I like this book. A lot. And I recommend it wholeheartedly to any Thai food lover or anyone who wants to understand the basic tenets of Thai cuisine.
Cooking is Science
I asked McDang which recipe in The Principles of Thai Cookery was his top favorite and he was sort of rolling his eyes at which point I realized I’d foolishly asked someone to identify which of his kids was his favorite.
A stubborn negotiator, I refused to back down. Finally, I succeeded at irritating him into telling me which of these 57 recipes was the most interesting dish to feature with this article. “Hor Mok,”  the chef made his pick.
Why? It represents a dish that is not Thai in origin, but has been adapted to fit into the framework of Thai cuisine in such a way that we now have a dish that is decidedly and uniquely Thai in terms of flavor profile even though the influences of the Indian, the Moor, and the Portuguese are undeniable.
Something about the name, Hor Mok, sent chills down my spine. No, I don’t hate the dish; I love it. I was just reminded of those days when my paternal grandmother would make me grate coconut with the coconut rabbit while she scraped the flesh of fresh chitala chitala (ปลากราย) off its spine bones in the process of making Hor Mok. One of my aunts would be pounding the curry paste. Once I was done with the coconut, she would extract the coconut cream out of it. And, oh, boy, did I ever know what would happen once I dismounted the bunny.
The fish meat would go into a clay pot along with the pounded paste, some duck eggs, and coconut cream. And sulkily I would sit there — pot in lap — and stir the fish mixture counter-clockwise until my right arm was just about falling off. The fish mixture would get fluffier and more viscous towards the end while my resentment grew. But it was necessary, said Grandma. Unfortunately, she left it at that. Without the explanation, all that stirring felt to me like a cultic ritual performed to appease a kitchen god.
But, no, it’s all about science.
Hor Mok is nothing but Western-style fish mousse flavored with curry paste and thickened with coconut cream as opposed to cream. Also, instead of being formed into quenelles and poached, the curried fish mixture is steamed in banana leaf cups or packets.
What about the whole stirring stuff in the clay pot business? That’d better serve some lofty purposes, because — let it be known — at least a quarter of my childhood was spent with a clay pot in my lap while I stirred my life away.
“When you make fish mousse, everything must be kept cold,” said Chef McDang. “This prevents the protein in the fish from stretching and creating an unpleasant, grainy texture.” That makes sense. A clay pot is probably the only thing that would do the trick in the pre-refrigeration days.
Grandma, are you reading this?
I’d like to express my heartfelt thanks to M.L. Sirichalerm Svasti for graciously granting me the interview. I am a grateful recipient of the knowledge imparted through his book, email messages, and a lengthy conversation. Despite his privileged upbringing, Chef McDang exhibits no trace of arrogance. Not only is he approachable, he’s also funny as heck. The interview with him is by far one of the most — if not the most — entertaining interviews I’ve ever conducted with anyone. There were moments when I learned new things, moments when I was corrected in my thinking, and moments when the chef made me laugh so hard apple juice came out of my nose. For all of those moments, I thank him.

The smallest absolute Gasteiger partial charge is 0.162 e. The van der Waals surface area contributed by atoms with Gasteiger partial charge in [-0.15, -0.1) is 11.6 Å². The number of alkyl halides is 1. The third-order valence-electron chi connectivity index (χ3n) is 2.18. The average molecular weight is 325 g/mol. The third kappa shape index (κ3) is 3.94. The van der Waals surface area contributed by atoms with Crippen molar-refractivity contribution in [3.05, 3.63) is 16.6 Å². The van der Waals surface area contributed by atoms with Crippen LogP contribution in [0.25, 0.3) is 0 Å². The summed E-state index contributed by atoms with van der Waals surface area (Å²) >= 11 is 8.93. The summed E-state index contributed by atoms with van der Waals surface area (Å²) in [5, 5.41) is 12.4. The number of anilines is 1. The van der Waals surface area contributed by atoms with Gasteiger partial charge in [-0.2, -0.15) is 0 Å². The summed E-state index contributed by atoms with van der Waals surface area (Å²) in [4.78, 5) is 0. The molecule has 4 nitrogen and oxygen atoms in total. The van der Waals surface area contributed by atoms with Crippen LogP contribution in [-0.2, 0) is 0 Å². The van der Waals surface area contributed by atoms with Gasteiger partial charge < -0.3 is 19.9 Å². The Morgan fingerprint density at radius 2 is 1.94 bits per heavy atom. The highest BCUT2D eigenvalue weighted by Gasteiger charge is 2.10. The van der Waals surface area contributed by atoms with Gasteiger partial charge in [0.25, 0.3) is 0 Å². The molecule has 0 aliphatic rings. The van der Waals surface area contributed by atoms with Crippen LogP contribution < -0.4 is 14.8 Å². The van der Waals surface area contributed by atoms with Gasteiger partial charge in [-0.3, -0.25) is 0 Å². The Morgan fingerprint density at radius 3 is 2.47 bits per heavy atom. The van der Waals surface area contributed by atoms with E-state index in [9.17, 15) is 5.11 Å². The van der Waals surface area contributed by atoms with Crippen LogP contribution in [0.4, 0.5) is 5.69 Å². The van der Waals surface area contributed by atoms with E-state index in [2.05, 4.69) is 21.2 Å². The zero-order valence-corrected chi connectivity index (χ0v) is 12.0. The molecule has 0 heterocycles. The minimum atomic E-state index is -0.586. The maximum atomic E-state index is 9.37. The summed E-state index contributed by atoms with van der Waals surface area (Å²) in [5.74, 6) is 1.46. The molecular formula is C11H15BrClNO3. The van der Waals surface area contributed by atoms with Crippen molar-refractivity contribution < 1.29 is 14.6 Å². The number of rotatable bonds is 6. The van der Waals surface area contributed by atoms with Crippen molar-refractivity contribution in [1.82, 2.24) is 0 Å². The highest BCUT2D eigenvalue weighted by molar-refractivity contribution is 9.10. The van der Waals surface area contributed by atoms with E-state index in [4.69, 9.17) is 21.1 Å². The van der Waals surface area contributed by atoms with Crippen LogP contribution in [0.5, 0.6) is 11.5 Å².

Disclosure: SheSimmers.com is not in any way related to ChefMcDang.com. The positive review of The Principles of Thai Cookery has not been motivated by any kind of compensation, monetary or otherwise.
- 2½ tablespoons store-bought red curry paste, cold
- 500 g boneless, skinless white-fleshed meat, cubed (cold)
- 1 egg, cold
- 2 cups coconut cream, cold
- 1-2 teaspoons palm sugar
- 3 tablespoons fish sauce
- 1 cup Thai sweet basil leaves
- 1 cup coconut cream (for topping)
- 2 teaspoons rice flour (for topping)
- 5 kaffir lime leaves, finely julienned (half for garnish)
- 2 large red chili peppers, deseeded and julienned (for garnish)
- Prepared banana leaf cups for the fish custard (ramekins or any container that will hold the mousse during steaming will be a fine substitute)
- Place half of the fish cubes, the egg, curry paste, palm sugar and fish sauce into the work bowl of a food processor. Turn on the food processor and let it rip (remember that everything has to be cold).
- Once the fish starts to ball up, add the cold coconut cream while the machine is still running. This will create a creamy mousse and the consistency can be controlled by the amount of cream you add – it’s just a personal preference.
- Taste the mousse. It should be salty, slightly sweet and creamy. If you prefer not to taste it raw, fry a dollop of the mixture in a non-stick pan, then taste. Adjust seasoning according to your preference.
- Add half the julienned kaffir lime leaves to the mixture and blend further.
- Distribute the Thai sweet basil leaves evenly along the bottom of each banana leaf cup. Place the remaining fish cubes on top of the sweet basil, then fill each cup with the prepared mousse.
- Heat one cup of coconut cream with the rice flour in a saucepan until it thickens. Spoon over the contents of each cup and garnish with the rest of the kaffir lime leaves and the julienned red chili peppers.
- Place cups in the steamer and steam until done (usually ten minutes).
- Serve either hot or at room temperature with rice.
 Short for Mom Luang (หม่อมหลวง)
 During a Russian-style banquet, trays are presented to each guest and they serve themselves from the trays.
 Also spelled Ho Mok or Haw Mok. Personally, I’m not a fan of using the letter “r” as a mater lectionis, but Hor Mok is by far the most prevalent spelling and, therefore, used here, albeit reluctantly.
 In the old days, wild-caught fresh-water fish had unpleasant smell to them and a paste of fresh herbs and spices would be the only way to counteract that muddy smell.